During a meeting of the Philadelphia Federation of Teachers last night, President Jerry Jordan drew thunderous applause when he denounced key contract proposals from the Philadelphia School District.
"Some of you have asked, 'What does the district want?' They want everything," Jordan told the roughly 5,000 members gathered at Temple University's Liacouras Center.
What the union does not want in its new contract, Jordan said, are provisions creating longer school days and a longer year, teacher-merit pay tied to student tests or schools being turned over to private managers and charter-school operators - a proposal that district Superintendent Arlene Ackerman has dubbed "Renaissance Schools."
Turning over struggling schools to outsiders has not worked in Philadelphia or elsewhere, said Jordan, who promised the district "a big fight" over that proposal.
Jordan told his members that they would have to form alliances with parent and community groups and politicians if they are to win a better contract.
"We need to stand together," he said, drawing the loudest applause. "We cannot allow this administration or anyone to divide this union."
The teachers' contract expires Aug. 31. Negotiations have not gone smoothly, and another development yesterday may further complicate matters.
Ackerman renewed her demand that teachers sign individual contracts or face disciplinary action, a position supported by state Secretary of Education Gerald Zahorchak.
In a letter sent to all district teachers, Ackerman wrote that failure to sign the contracts would result in consequences dictated by state law.
In an interview, she clarified that she would turn over to the state the names of all employees who refuse to sign contracts within two weeks of receiving them.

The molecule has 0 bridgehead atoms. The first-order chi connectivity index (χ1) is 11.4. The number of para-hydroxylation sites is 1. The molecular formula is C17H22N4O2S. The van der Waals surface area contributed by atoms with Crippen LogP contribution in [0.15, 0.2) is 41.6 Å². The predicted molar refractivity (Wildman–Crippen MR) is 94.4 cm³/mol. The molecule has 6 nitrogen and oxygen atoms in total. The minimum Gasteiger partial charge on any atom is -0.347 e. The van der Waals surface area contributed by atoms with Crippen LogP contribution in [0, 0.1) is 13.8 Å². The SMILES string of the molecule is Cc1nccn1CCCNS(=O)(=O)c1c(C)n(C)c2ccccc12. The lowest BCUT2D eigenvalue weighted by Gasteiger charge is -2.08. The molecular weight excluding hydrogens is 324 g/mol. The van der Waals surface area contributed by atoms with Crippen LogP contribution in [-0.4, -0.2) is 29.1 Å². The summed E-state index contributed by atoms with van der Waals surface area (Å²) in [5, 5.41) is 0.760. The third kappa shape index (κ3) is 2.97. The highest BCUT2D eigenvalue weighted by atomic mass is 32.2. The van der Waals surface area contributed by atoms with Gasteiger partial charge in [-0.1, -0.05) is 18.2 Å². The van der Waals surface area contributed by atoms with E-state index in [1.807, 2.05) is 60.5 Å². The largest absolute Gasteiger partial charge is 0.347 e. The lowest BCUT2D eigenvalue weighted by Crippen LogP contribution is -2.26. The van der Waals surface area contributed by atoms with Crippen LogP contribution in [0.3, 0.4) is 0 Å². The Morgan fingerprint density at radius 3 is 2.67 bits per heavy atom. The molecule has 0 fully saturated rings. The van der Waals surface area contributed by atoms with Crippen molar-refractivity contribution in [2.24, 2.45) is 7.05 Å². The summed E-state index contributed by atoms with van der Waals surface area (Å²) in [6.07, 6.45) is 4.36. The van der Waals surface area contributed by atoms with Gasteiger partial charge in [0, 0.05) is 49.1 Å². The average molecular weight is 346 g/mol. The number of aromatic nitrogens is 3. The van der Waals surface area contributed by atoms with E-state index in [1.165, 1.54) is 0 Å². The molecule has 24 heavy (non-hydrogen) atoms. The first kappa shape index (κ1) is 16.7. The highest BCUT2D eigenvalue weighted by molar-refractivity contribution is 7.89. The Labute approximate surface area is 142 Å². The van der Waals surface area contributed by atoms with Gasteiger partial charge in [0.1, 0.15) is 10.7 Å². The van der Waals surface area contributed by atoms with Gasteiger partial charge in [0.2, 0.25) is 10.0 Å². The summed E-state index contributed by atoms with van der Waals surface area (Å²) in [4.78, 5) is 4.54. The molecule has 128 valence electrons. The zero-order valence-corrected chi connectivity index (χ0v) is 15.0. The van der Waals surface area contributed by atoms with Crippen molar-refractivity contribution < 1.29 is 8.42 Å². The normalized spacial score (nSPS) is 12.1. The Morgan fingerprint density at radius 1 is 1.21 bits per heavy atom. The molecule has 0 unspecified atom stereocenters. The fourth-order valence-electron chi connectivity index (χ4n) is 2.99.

"I don't know what the discipline will be because this has not happened before," Ackerman said of employees' refusing to sign contracts. Because of administrative lapses, it's been more than 30 years since the district has required professional employees to sign individual contracts, Ackerman said.
Requiring employees to sign such contracts is commonplace in districts across the state and country, she said.
It's not clear what the consequences of not signing would be.
Jordan reiterated last night that because of tenure rules, only teachers who have just finished their third year should sign the contracts. He has asked Ackerman to detail which teachers have signed them.
In another development, Ackerman said she has been tracking any recent grade changes.
Last week in an e-mail to all teachers, she said that they should give students the grades they had earned. This was in response to some teachers' claiming that they had felt pressured to give failing students passing grades. *